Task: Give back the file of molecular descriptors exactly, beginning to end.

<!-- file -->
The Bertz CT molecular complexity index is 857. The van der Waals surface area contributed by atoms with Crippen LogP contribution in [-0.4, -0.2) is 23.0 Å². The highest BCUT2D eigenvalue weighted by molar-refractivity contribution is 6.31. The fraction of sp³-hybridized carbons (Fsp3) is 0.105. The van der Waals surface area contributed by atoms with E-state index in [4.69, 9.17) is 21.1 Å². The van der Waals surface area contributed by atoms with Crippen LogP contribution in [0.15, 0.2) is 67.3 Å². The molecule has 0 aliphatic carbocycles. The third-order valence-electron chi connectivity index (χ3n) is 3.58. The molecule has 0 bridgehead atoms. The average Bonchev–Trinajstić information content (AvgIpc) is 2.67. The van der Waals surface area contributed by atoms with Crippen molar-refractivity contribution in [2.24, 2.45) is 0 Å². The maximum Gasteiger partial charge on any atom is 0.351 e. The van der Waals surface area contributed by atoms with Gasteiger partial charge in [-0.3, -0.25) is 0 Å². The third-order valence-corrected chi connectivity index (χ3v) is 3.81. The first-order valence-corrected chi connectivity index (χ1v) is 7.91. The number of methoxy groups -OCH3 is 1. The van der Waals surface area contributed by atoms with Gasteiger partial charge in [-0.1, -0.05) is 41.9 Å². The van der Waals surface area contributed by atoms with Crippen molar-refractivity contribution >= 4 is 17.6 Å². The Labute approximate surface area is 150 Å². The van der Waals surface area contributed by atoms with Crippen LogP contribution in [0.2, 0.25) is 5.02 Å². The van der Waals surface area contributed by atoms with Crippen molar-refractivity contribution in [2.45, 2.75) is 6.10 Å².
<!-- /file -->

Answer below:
The Bertz CT molecular complexity index is 857. The van der Waals surface area contributed by atoms with Crippen LogP contribution in [-0.4, -0.2) is 23.0 Å². The highest BCUT2D eigenvalue weighted by molar-refractivity contribution is 6.31. The fraction of sp³-hybridized carbons (Fsp3) is 0.105. The van der Waals surface area contributed by atoms with E-state index in [4.69, 9.17) is 21.1 Å². The van der Waals surface area contributed by atoms with Crippen LogP contribution in [0.15, 0.2) is 67.3 Å². The molecule has 0 aliphatic carbocycles. The third-order valence-electron chi connectivity index (χ3n) is 3.58. The molecule has 0 bridgehead atoms. The average Bonchev–Trinajstić information content (AvgIpc) is 2.67. The van der Waals surface area contributed by atoms with Crippen molar-refractivity contribution in [2.24, 2.45) is 0 Å². The maximum Gasteiger partial charge on any atom is 0.351 e. The van der Waals surface area contributed by atoms with Gasteiger partial charge in [-0.3, -0.25) is 0 Å². The third-order valence-corrected chi connectivity index (χ3v) is 3.81. The first-order valence-corrected chi connectivity index (χ1v) is 7.91. The number of methoxy groups -OCH3 is 1. The van der Waals surface area contributed by atoms with Gasteiger partial charge in [-0.1, -0.05) is 41.9 Å². The van der Waals surface area contributed by atoms with Crippen molar-refractivity contribution >= 4 is 17.6 Å². The Labute approximate surface area is 150 Å². The van der Waals surface area contributed by atoms with Crippen LogP contribution in [0.2, 0.25) is 5.02 Å². The van der Waals surface area contributed by atoms with Crippen molar-refractivity contribution in [2.45, 2.75) is 6.10 Å².